Famous Victorian art critic and advocate of the Pre-Raphaelite brotherhood, John Ruskin, is a fascinating figure, not least because of his preoccupation with childhood and children. This film concentrates on Ruskin’s marriage to Euphemia Gray, a nineteen-year-old virgin, with no prospects other than the safe haven of prosperity within this new alliance. Emma Thompson, screenwriter for Sense and Sensibility, penned the script and features as Lady Eastlake, wife of the gallery director (which Ruskin frequently haunts in sight of his pre-Raphaelite protégée, John Everett Millais), and Thompson’s husband Greg Wise plays Ruskin to Dakota Fanning’s Effie.
The real crux of Ruskin’s marriage to Effie was that it was a non-event, as empty and unfinalised as a blank canvas. In other words, the marriage was never consummated. Ruskin claimed he had a special regard for children – perhaps this is one of the reasons he adored Millais’s paintings, as they often heavily featured this sheltered ideal of infancy – and married a beautiful child. Fanning is evidently a non-threatening spectre of a woman. She has a particularly languid, ghoulish countenance which was so fashionable in the Victorian age. The somnolent, heavy eyes and waspish waist, the girlish hands, the muted whisper in conversation – these features were naturally held with high regard as they reveal a kind of native subservience and retiring grace that wouldn’t disturb the ‘natural’ order of conjugal relations. A sexualised wife was a rotten thing and plagued this Victorian sensibility, undermining the husband’s virility by assuming her own in his place. There wasn’t room for two sexualised counterparts in the bedroom.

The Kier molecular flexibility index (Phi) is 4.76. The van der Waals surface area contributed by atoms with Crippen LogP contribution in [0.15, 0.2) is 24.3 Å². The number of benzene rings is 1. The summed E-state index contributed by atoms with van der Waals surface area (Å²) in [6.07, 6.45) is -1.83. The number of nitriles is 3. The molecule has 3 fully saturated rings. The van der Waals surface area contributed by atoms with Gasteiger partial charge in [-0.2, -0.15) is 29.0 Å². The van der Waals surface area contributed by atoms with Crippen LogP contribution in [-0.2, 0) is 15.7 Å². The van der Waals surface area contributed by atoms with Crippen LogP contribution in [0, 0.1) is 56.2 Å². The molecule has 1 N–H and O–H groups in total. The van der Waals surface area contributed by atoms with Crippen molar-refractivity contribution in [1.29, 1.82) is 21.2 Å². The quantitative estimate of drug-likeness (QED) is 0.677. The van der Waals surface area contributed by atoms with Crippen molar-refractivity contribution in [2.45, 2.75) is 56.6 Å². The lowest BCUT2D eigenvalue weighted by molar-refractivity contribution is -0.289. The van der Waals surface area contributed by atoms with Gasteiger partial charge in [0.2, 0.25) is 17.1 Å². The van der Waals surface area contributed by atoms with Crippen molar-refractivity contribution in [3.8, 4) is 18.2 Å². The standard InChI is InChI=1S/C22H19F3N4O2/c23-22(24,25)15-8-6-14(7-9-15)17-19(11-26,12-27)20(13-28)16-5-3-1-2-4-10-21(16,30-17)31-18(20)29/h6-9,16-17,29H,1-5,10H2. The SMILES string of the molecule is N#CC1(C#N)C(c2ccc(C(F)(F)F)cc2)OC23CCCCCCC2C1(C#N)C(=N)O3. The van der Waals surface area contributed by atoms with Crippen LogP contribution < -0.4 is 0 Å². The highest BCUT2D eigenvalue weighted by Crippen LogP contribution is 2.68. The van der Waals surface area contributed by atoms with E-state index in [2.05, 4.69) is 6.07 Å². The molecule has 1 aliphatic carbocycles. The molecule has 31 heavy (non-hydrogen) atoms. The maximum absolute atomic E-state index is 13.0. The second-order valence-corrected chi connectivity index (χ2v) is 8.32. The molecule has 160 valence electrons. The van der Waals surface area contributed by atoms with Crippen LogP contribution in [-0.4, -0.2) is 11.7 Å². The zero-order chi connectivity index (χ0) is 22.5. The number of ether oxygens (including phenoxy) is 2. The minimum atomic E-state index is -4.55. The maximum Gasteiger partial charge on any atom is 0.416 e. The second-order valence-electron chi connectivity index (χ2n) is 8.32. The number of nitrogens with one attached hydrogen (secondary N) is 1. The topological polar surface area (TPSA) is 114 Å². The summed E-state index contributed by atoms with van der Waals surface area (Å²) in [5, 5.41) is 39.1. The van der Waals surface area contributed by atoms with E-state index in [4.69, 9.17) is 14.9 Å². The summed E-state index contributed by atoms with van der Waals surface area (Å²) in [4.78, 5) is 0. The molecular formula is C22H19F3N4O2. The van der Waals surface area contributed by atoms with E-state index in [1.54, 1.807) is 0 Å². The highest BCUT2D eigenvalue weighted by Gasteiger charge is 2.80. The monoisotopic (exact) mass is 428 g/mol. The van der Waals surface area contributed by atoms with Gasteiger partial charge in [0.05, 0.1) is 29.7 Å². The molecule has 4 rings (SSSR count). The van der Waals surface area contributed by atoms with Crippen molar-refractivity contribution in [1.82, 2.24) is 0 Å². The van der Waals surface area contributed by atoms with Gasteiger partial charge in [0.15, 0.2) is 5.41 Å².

Fanning is girlish in every sense from the beginning of the film. It is easy to imagine why she was picked for the part as, in keeping with Ruskin’s dread of womanhood, her face has a softness to it as opposed to being angular and she lacks shrewdness in her expression, both in terms of eye contact and voice. There is a particular scene in which Ruskin is alone ‘for the first time’ with Effie, newly married, on board a train for London. She tells him this startling fact and, instead of taking advantage of this newly acquired solitude with her, he tells her to close her eyes. “Beautiful” he says when she’s silenced. It is a fitting portrait, in more ways than one, of the kind of still-life Ruskin seeks for his own peace of mind. A silent wife, paralysed from moving or growing into her adult self, a girl who trembles on the threshold between virginity and sexuality. Every cautious step Effie takes toward adulthood, Ruskin quickly admonishes and pretends never happened in order to preserve his asceticism.